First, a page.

Tuesday, September 14, 2010

Aunt Nancy comes to town, part II


What happened to part 2?! My parents, fresh from dropping my youngest sibling off at college, drove into town last week. It's the first time in 34 years that they have been childless. Every time I say that, I'm pretty much trumpeting to the world my age, but who cares. 34 might be a long time to be alive (though it seems pretty quick here in my advanced age), but it is a CRAZY LONG time to have kids at home. So when my mom called me from their hotel room to say they might postpone their arrival by a day to take it slow, I first had visions of hourly pitstops and 4pm dinners. Come on, parents, don't grow old overnight! But then, from the background, I hear my dad shout, "I want to see Old Faithful!" My mom snorted and agreed that, with all the time in the world at their disposal, they were going to check out some of the beautiful countryside.

But they did eventually arrive, after a close encounter with a bison (can anyone explain to me the difference between bison and a buffalo?), and we enjoyed a wonderful visit and much relaxing and before I knew it, I was considering: Did I ever finish talking about Aunt Nancy?

Alas, no. So here we go. On the Saturday of Nancy's visit (was that like 5 months ago now? 2 weeks? ok, fine), we decided to drive up to Mt. Evans - the highest paved road in America. You may recall that last year in the fall we drove to Pike's Peak. In Colorado, is quite common for people to hike one of the many 14-ers (peaks over 14,000 feet). Our family is going to go ahead and knock out the ones we can get to the top of by driving. Since there are only two, though, this may very well conclude our tradition. So be it.

We were impressed by how many cyclists we saw in Idaho Springs, heading up the road. "They're not going to ride all the way to the top, are they?" We wondered. As we headed higher and higher, we saw more cyclists. These people are CRAZY, we thought. We pulled over, about 12 miles up the road, to take in some of the scenery. It was at this point that we saw a woman loading up on power gels and we asked her if she was going all the way. She laughed and said no. There, I thought, I knew that was a crazy idea. "But my husband is up ahead. He'll go to the top, with a bunch of friends." Whaaaaaa?!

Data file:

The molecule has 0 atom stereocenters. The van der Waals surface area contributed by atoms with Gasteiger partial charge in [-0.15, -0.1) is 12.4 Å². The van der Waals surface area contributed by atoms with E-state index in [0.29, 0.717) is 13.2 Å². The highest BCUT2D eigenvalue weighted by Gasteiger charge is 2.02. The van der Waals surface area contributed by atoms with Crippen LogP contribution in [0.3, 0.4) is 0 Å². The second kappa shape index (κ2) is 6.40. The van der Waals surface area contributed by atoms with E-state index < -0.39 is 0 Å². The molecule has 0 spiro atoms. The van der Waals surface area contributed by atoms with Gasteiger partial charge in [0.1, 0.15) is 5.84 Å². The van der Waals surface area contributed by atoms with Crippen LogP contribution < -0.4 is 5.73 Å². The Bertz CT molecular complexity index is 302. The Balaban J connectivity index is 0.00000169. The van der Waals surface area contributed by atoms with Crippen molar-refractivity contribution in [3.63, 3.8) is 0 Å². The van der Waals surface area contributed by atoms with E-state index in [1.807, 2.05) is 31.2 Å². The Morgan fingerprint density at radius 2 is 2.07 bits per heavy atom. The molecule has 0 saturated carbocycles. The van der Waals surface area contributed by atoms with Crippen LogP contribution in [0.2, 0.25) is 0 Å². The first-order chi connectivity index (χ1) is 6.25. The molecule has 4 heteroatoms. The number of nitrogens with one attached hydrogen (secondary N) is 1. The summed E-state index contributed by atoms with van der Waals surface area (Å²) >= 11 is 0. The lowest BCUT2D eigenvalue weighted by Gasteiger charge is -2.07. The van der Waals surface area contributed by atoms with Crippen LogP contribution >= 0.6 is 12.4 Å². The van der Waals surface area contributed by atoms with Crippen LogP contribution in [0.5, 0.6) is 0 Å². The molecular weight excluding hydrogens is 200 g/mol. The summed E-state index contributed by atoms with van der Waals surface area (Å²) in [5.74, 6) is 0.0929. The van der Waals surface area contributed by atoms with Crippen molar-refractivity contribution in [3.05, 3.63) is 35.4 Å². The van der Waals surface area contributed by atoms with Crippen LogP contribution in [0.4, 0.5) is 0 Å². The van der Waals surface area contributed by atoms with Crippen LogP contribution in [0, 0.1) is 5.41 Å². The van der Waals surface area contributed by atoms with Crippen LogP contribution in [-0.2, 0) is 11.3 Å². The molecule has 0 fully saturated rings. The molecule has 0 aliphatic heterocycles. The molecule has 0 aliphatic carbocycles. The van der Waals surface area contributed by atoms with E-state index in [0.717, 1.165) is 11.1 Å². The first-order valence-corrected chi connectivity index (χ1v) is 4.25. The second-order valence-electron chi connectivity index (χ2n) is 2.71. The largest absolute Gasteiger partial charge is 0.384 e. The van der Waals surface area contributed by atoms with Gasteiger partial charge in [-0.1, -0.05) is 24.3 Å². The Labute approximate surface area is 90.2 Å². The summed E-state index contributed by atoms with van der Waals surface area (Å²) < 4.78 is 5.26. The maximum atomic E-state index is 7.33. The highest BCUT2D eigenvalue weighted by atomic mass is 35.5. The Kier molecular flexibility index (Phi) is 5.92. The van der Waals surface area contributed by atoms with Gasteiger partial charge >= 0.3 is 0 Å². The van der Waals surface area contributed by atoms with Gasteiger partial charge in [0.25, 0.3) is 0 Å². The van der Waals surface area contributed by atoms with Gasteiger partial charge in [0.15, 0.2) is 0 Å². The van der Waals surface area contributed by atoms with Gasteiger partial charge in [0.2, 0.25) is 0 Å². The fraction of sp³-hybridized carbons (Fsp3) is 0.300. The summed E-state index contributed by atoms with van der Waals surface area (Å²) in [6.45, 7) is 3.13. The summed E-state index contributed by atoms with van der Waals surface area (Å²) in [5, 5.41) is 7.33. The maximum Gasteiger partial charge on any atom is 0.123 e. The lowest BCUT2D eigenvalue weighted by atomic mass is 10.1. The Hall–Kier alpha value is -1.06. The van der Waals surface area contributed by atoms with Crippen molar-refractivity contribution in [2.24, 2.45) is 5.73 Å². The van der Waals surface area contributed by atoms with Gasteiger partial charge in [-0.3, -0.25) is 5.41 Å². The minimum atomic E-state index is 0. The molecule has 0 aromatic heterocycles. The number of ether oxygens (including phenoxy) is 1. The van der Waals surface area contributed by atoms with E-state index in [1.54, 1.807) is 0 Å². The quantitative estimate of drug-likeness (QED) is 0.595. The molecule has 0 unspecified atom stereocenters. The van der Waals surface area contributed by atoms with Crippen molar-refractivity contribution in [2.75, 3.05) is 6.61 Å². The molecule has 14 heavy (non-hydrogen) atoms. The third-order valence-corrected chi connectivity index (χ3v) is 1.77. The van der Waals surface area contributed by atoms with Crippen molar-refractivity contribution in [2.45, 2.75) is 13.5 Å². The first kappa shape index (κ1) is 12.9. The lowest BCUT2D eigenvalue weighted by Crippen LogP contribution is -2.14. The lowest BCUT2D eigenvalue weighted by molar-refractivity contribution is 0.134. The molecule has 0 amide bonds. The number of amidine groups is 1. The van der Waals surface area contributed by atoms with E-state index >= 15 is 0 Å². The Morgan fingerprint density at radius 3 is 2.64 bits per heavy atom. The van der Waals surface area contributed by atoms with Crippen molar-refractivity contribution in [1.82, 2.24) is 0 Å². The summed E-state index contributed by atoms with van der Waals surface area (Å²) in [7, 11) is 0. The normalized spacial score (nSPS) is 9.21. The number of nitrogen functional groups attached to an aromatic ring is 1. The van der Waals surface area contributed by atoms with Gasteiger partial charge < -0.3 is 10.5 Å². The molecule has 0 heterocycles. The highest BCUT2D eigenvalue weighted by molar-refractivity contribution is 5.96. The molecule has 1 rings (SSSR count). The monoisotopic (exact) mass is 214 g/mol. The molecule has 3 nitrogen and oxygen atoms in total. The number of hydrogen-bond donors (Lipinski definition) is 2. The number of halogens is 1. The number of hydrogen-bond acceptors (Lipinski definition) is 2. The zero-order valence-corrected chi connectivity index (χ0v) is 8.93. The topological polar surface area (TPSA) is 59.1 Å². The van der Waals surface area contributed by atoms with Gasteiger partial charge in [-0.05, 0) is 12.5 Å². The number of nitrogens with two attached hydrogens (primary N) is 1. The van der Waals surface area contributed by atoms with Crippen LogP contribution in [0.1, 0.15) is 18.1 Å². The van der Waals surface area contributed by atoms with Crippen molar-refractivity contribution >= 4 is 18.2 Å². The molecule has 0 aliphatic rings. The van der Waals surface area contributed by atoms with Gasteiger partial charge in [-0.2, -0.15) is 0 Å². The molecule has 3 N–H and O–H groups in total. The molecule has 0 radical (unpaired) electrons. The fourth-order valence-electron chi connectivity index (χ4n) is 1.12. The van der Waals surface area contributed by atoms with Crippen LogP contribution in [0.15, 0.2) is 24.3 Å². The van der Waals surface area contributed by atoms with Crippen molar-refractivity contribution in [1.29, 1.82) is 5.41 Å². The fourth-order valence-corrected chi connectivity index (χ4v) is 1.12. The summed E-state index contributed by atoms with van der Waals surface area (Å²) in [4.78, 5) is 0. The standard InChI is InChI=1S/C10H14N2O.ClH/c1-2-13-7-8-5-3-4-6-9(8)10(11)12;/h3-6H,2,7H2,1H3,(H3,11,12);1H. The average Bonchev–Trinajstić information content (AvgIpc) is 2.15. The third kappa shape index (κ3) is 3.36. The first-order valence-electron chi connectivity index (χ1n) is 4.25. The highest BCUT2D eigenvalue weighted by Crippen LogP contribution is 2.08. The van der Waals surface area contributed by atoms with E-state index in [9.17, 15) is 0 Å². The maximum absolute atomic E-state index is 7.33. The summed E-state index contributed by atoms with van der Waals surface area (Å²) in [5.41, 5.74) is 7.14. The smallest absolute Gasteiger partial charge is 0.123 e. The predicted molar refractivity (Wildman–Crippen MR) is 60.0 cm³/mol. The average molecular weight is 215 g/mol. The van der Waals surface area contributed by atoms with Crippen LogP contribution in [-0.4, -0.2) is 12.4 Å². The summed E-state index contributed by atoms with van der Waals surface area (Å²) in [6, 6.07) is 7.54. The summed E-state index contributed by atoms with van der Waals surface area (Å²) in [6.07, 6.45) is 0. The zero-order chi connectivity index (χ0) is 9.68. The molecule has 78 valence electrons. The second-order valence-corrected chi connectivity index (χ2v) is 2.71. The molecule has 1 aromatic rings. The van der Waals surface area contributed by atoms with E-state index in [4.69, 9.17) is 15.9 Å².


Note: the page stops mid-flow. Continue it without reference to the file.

Cyclist after cyclist we were shocked at how many people were heading up there. And, how do I say this kindly, they weren't young. Like, I'd say more than half were older than me. And while a lot of them had minimal body fat, some very much earned my perplexed face and incredulously asked question, "YOU rode this far?! YOU are riding farther?!"

By the time we reached the top, it would be no exaggeration to say we saw over 100 cyclists, including a tandem! And while climbing 7000...no wait, that needs to be typed out...SEVEN THOUSAND FEET in 28 miles sounds incredibly taxing (so taxing, that I just took a nap before completing this sentence), may I remind you that the temperature drops from 80 to 45 and the air goes from thin to practically non-existent. I consider myself to be in relatively good shape, and just hauling kids around and picking them up and pulling them back from falling off the mountain was enough to make me winded. Never mind these lunatics who are still pedaling up there.

And then the down. First, I insist on driving down because looking down the sheer drop-off freaks me out. Even right now I'm thinking about how I pulled over so Joel could take some pictures and driving out on the minimal shoulder and my heartrate just doubled and suddenly I'm typing about 200 words a minute. Seriously, it's nervewracking. BUT. Then there's these cyclists whizzing down. Um, hey cyclists? Yeah, hi, it's me. See how when I hit 30-40mph and have to brake to go around the hairpin turns and it's really just kind of scary? When you come flying down the mountain, drafting off my big minivanness, or even PASSING me? YOU'RE NOT HELPING!!!!

Because somewhere in California is a very dear friend who, just weeks ago, was also a cyclist whizzing down a hill around hairpin turns and can't remember what happened now (a deer? who knows) because she is in a rehabilitation facility trying to regain the use of her ARMS. Thankfully, we saw no accidents or disasters. (Shelley! Come Christmas time we're going to have a rocking party!)

The important thing to note here is that it was a beautiful drive and Joel suddenly thinks he's going to take up cycling. Because if some old dude with a hugely hairy back (hence not needing to wear a shirt?) can make it, then surely he can? I'm not sure how far I'll get in supporting him. I suppose this means we need to find another 14-er to summit. And by summit I mean in a car.

4 comments:

Lisa said...

There are some guys in our ward who bike to work downtown and back every day together. I think they're nuts! Don't you get to work all sweaty? But it's kind of awesome that they can, and do, do it.

Alice said...

I've been to 15,000 ft...on Mt. Kilimanjaro. Would have gone the whole 19,300 if I weren't barfing among other things so much. Yup, it was hard to breath.

Tennille said...

I'm not going to tell my husband about this blog post, because then he'll decide to take on this cycling challenge. He's the same brand of crazy as the people you saw.

Angie said...

Bison are domesticated buffalo that may or may not have some cow in them. Buffalo are the pure bred free kind. I'm thinking Adam (the man of useless information) told me this. We did mount Evan's pregnant with Porter and I was feeling a little light headed. Told Adam we need to get down! Porter came out normal.